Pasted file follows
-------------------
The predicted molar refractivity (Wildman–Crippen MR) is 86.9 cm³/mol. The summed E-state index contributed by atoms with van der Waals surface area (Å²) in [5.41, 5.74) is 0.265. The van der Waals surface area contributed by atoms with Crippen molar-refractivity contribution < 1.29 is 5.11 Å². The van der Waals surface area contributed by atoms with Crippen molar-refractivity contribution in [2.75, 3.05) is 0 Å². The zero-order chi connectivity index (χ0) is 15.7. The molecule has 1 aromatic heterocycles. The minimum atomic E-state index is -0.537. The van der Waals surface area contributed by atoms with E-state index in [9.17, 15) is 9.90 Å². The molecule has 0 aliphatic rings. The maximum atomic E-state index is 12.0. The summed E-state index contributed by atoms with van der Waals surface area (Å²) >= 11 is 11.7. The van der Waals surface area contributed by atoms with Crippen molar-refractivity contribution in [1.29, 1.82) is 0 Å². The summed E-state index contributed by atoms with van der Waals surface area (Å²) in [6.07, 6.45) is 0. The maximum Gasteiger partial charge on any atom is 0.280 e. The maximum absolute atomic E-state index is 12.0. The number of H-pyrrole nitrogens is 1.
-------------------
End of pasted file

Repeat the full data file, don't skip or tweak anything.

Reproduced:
The predicted molar refractivity (Wildman–Crippen MR) is 86.9 cm³/mol. The summed E-state index contributed by atoms with van der Waals surface area (Å²) in [5.41, 5.74) is 0.265. The van der Waals surface area contributed by atoms with Crippen molar-refractivity contribution < 1.29 is 5.11 Å². The van der Waals surface area contributed by atoms with Crippen molar-refractivity contribution in [2.75, 3.05) is 0 Å². The zero-order chi connectivity index (χ0) is 15.7. The molecule has 1 aromatic heterocycles. The minimum atomic E-state index is -0.537. The van der Waals surface area contributed by atoms with E-state index in [9.17, 15) is 9.90 Å². The molecule has 0 aliphatic rings. The maximum atomic E-state index is 12.0. The summed E-state index contributed by atoms with van der Waals surface area (Å²) >= 11 is 11.7. The van der Waals surface area contributed by atoms with Crippen molar-refractivity contribution in [1.29, 1.82) is 0 Å². The summed E-state index contributed by atoms with van der Waals surface area (Å²) in [6.07, 6.45) is 0. The maximum Gasteiger partial charge on any atom is 0.280 e. The maximum absolute atomic E-state index is 12.0. The number of H-pyrrole nitrogens is 1.